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SHAMSUDDEEN v. STATE

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Court of Appeals of Georgia.

SHAMSUDDEEN v. The STATE.

No. A02A0419.

Decided: May 10, 2002

Harvey & McCormack, Walter B. Harvey, Jefferson, for appellant. Timothy G. Madison, Dist. Atty., Robin R. Riggs, Asst. Dist. Atty., for appellee.

A jury found Abdusaboor Shamsuddeen guilty of one count of aggravated sexual battery and one count of child molestation.1  Shamsuddeen appeals, contending the trial court erred in admitting the victim's prior, consistent statement, instructing the jury, and failing to merge his convictions.   Shamsuddeen also asserts that he received ineffective assistance of trial counsel.   For reasons that follow, we affirm the judgment but vacate the sentence and remand the case to the trial court.

Viewed favorably to support the jury's verdict, the evidence shows that on the weekend of April 17, 1999, the 14-year-old victim spent the night with some girl friends.   The next day, the victim was lying down on the sofa.   Shamsuddeen, who was sitting on the sofa, began rubbing the victim's stomach.   According to the victim, he then put his hand in her pants, underneath her underwear, and put his finger inside her vagina.   Although the victim told Shamsuddeen, “no,” he did not stop until his niece, who was a friend of the victim's, entered the room.

A week later, the victim told her mother about the incident.   The police were notified.   On April 26, 1999, Phyllis Marstellar, an investigator with the Department of Family & Children Services, interviewed the victim at the request of the police.   Over Shamsuddeen's objection, Marstellar was permitted to testify about what the victim told her during the interview.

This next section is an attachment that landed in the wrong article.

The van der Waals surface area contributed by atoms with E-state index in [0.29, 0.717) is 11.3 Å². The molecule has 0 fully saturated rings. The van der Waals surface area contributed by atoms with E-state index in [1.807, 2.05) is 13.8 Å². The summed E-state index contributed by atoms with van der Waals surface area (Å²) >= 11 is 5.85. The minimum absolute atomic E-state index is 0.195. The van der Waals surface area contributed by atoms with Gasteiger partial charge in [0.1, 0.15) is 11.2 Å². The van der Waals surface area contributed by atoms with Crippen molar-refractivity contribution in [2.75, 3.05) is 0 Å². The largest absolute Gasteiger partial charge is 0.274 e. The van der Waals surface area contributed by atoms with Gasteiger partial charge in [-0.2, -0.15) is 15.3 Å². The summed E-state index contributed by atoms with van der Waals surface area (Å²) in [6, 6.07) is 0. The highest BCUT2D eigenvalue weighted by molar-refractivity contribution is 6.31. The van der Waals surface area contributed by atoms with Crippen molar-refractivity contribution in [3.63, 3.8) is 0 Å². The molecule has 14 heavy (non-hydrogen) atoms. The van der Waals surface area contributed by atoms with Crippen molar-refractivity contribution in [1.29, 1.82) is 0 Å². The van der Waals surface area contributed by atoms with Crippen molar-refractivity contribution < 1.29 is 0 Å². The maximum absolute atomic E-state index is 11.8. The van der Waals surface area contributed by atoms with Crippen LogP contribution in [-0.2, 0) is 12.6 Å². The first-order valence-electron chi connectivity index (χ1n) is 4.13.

1. On appeal, Shamsuddeen contends that the trial court erred in admitting the victim's prior consistent statement.   A prior consistent statement is properly admitted “ ‘as substantive evidence when the veracity of the witness's trial testimony has been placed in issue at trial, the witness is present at trial, and the witness is available for cross-examination.’ ” 2  “[A] witness's veracity is placed in issue ․ only if affirmative charges of recent fabrication, improper influence, or improper motive are raised during cross-examination.” 3  Here, Shamsuddeen argues that the victim's veracity was never placed in issue.   We disagree.

 During his cross-examination of the victim, Shamsuddeen questioned her about her delay in reporting the incident, as well as her drug and alcohol use the weekend the crime took place.   Then, in closing, he argued to jurors that the victim had been under the influence, and they could not “place any credence in” her testimony.   Thus, it is evident that Shamsuddeen raised the issue of the victim's veracity, and we find no error in the trial court's admission of the prior consistent statement.4

2. Shamsuddeen also maintains that the trial court erred in failing to merge, for sentencing purposes, his convictions of child molestation and aggravated sexual battery.   We agree.

 “ ‘Under OCGA § 16-1-6(1), offenses merge as a matter of fact only if one of them is established by proof of the same or less than all of the facts used to prove the other.’ ” 5  “If the State uses up all the evidence that the defendant committed one crime in establishing another crime, the former crime is included in the latter as a matter of fact.” 6  Here, the victim testified as follows:

Q: And what did [Shamsuddeen] do with his hand?

A: He just placed it up under my pants.

Q: Did you have on underwear?

A: Yes, sir.

Q: Did his hand go underneath your underwear?

A: Yes, sir.

Q: What part of your body did he touch?

A: My vagina.

Q: Okay. Did he touch you with his fingers?

A: Yes, sir.

Q: Did he put his fingers inside the lip area of your vagina?

A: Yes, sir.

 This was the only evidence presented regarding Shamsuddeen's contact with the victim.7  Based on this testimony, it is evident that only one incident took place.   Nonetheless, Shamsuddeen was charged with two crimes-aggravated sexual battery and child molestation.   While it was proper to prosecute Shamsuddeen for both crimes, the trial court erred in failing to merge the offenses for sentencing purposes.8